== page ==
In a world where staying connected equates to following profiles on Instagram, Twitter, Facebook, LinkedIn, etc, one has to keep up with the ever evolving social media wave. We are in the age of technology and technology has no room for Turtles, only Rabbits seek to apply here. But just when we finally got comfortable with snapchat, a real-time picture chatting app, Dom Hofmann and Rus Yusupov gives us a new carrot to chase.
Launched in January 2013, Vine is a new social media platform that allows users to create and share short looping videos that capture life in motion. Acquired by Twitter in October 2012, Vine’s focus helps integrate creativity, stop motion, and personal branding.
The current social climate aligns itself closely with ideals of elevator pitching. In the time it takes to get from one floor to another you are being judged on the quality of an idea and how well you can effectively communicate the message in a short amount of time. Twitter relegates tweeters to 140 characters and Vine has followed a similar concept. Users posts are constrained to 6 seconds, which the creators believe is just enough time to introduce and excite viewers. I like to refer to Vine as Youtube with ADD.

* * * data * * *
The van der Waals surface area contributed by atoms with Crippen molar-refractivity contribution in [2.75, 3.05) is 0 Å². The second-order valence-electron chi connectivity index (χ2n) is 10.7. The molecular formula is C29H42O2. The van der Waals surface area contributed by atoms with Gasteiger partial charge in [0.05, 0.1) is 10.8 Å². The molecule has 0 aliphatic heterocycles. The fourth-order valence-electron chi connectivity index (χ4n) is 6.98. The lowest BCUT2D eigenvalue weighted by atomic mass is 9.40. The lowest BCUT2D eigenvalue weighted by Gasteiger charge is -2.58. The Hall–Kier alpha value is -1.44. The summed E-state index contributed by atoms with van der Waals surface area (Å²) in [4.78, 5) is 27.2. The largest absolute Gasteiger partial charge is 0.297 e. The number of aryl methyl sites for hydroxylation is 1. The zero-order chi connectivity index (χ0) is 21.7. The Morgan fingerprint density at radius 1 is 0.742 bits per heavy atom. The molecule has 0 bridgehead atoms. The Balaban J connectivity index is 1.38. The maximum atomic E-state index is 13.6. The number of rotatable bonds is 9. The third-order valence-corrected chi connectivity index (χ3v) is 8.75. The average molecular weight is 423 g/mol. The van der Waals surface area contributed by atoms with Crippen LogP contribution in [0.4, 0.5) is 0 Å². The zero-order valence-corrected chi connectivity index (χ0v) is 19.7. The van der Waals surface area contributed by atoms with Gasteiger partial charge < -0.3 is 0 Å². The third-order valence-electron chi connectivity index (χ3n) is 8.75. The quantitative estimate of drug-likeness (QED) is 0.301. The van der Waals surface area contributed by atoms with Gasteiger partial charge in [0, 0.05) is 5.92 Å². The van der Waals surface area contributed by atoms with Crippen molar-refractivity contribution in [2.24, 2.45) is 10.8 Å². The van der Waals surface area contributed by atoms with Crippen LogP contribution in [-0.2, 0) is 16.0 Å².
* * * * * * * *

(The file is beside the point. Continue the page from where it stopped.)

But what’s an app without Capitalism
The BBC has deemed aggregates of Vine “mesmerizing”, and notes that advertising agencies interest has quickly been peaked.
Brands and businesses now have another way to engage their customers. Seeing is believing (at least in this day and time). Vine users showcase their personalities to the world and from a business standpoint, showing a quirky fun side helps a company personify itself, which promotes an emotional connection to the brand.
With more and more people becoming unconscious and uncompensated marketers for different products and brands, advertising and public relation agencies have struck gold.
The app has recently introduced the #hashtag into its interface as a means to track trends. Hashtags are useful when you want to create and monitor visibility and its power when promoting a product or brand is extremely beneficial.
Vining finally allows business to not only monitor awareness, but also freely visualize how consumers use and perceive products in everyday life.
Unfortunately, we don’t live in a perfect world so Vine does have a host of kinks to work out, but the ultimate test of its stickiness in the market lies on its users.